In the 1980s, a decade that GenXers might now harken back to, Billy Joel wrote about the allure of nostalgia. “Keepin’ the Faith,” features Joel testifying that his roots have made him who he is, but that he has also moved beyond them. This baby boomer wasn’t “lost in ‘let’s remember’… ‘cause the past is something that never got in my way.” The song reminisces about growing up in New York in the 1950s. He waxes about stickball and ditty bop shades and making out in Chevrolets. But he cautions against being too wrapped up in that nostalgia. “You can linger too long in your dreams… You know the good ole days weren’t always good. And tomorrow ain’t as bad as it seems”
Americans aren’t necessarily heeding that advice. Nearly seven in ten describe themselves as longing for the past, according to an Ipsos Global Trends report. It’s easy to see why people feel that way when you look at the underlying questions in report, which is based on a 23-nation survey was conducted shortly before the U.S. presidential elections last fall.
Most feel that the world is changing too fast (72%), that people had happier lives with fewer problems in previous generations (70%), and that they want to slow the pace of life (55%). The convergence of technology, social media, and instant satisfaction/gratification, are three themes that often emerge in trend data. An escape from these trends is driving Americans’ desire to flee to the past, slow down, and enjoy things like America’s Pastime on a summer porch while sipping lemonade. The only two days you can’t control are yesterday and tomorrow, so how we live today is shaping a nostalgic movement across all demographic segments in the U.S.
Nostalgic, but for when?
When, exactly do they thing things were better? For older Americans, older white Americans especially, they are most likely to say America was at its peak in the 1950s, according to an Ipsos survey related to President Trump’s campaign promise to “Make America Great Again.”
It’s a time discussed in Joel’s “Allentown,” a song about a generation feeling left behind because the steel mills that promised that “…every child had a pretty good shot to get at least as far as their old man got,” had closed and taken the jobs away. When Joel played live in the then-U.S.S.R. – a remarkable series of shows credited with helping open the Soviet Union to western culture, he introduced “Allentown” as a song “about young people living in the north east of America. Their lives are miserable because the steel factories are closing down. They desperately want to leave but they stay because they were brought up to believe that things are going to get better.”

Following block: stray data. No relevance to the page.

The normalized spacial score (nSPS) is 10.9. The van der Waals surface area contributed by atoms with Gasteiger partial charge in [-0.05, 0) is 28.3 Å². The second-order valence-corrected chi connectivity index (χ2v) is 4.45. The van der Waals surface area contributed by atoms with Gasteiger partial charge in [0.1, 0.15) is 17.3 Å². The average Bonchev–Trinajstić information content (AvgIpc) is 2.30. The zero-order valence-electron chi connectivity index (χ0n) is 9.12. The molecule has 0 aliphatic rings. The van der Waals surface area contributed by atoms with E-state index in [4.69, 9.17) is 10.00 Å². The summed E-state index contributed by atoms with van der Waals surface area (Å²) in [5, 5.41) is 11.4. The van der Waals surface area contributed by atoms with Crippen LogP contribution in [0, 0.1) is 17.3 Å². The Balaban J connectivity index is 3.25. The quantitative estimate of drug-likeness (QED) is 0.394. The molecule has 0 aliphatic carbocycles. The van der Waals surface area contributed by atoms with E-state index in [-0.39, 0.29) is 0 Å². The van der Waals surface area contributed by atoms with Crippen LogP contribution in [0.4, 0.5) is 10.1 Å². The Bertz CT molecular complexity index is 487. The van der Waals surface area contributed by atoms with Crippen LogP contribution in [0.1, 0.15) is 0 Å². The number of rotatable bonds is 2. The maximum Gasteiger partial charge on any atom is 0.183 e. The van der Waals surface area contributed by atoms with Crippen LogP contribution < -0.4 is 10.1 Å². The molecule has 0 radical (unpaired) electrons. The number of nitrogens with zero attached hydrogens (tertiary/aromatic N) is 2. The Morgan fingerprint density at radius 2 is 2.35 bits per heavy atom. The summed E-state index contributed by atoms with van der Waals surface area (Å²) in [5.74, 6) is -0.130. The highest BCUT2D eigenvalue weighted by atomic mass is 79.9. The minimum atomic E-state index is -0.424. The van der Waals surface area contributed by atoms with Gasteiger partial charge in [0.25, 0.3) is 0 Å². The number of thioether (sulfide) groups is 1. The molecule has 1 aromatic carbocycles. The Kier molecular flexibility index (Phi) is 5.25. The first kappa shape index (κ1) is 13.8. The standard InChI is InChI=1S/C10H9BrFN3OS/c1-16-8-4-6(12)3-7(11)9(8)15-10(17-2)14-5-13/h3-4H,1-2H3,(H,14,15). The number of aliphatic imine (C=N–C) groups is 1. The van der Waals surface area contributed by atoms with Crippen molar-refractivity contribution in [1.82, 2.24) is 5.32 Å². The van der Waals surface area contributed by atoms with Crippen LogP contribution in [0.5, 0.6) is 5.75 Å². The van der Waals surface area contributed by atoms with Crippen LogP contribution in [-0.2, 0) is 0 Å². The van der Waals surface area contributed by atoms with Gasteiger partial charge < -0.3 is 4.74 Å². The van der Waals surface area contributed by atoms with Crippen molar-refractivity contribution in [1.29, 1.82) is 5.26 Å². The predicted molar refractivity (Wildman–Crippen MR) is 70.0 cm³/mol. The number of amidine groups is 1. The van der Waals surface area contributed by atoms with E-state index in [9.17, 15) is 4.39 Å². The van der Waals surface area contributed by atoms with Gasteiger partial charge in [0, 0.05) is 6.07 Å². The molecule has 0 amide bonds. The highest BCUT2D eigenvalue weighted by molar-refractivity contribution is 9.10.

For many, things never did get better and today, nearly half of Americans (45%) feel left behind by society – a feeling that has stretched from Allentown in the Northeast through the rustbelt to the Midwest and the south.
Neither the songs, nor the trends are new
These songs, written decades ago, show that these conflicts aren’t new. The tensions aren’t just geopolitical. They lead to very personal strains. In “Scenes from an Italian Restaurant,” Joel tells the story of a middle class couple, Brenda and Eddie, whose glory days were spent as the king and queen of the prom. They struggle with money and eventually split up and could never regain what they once had.
How does it play out when so many are feeling so behind? We find the answer in “Angry Young Man.” Joel sings, with conflicted sympathy, “There’s a place in the world for the angry young man, with his working class ties and his radical plans. He refuses to bend he refuses to crawl, and he’s always at home with his back to the wall.”
Today, the government is perceived to be failing its citizens, although in different ways for different groups. It leads to a high level of dissatisfaction with the institutions that were believed to be there to help us succeed. With all of this pressure, it’s no wonder that 78% think the economy is rigged for the rich and 68% don’t identify with what the nation has become. These are clearly trends that cross party lines and were personified in this election cycle by both Donald Trump and Bernie Sanders.
For the most part, these songs were written before the current partisan divides, before the fragmentation of media that has driven the growth of so many knowledge bubbles, before many of the cultural divides about abortion, gay marriage and immigration rose to the surface, and before the term ‘political correctness’ was coined.
Yet each has elements that resonate today with the nostalgia that is helping drive a rise in nationalism and populism in the U.S. and throughout the globe. Joel himself might argue we should just accept the present as it is. Rather than focus on the past, he might suggest we follow a song from later in his career, “this is time to remember… these are the days to hold onto.”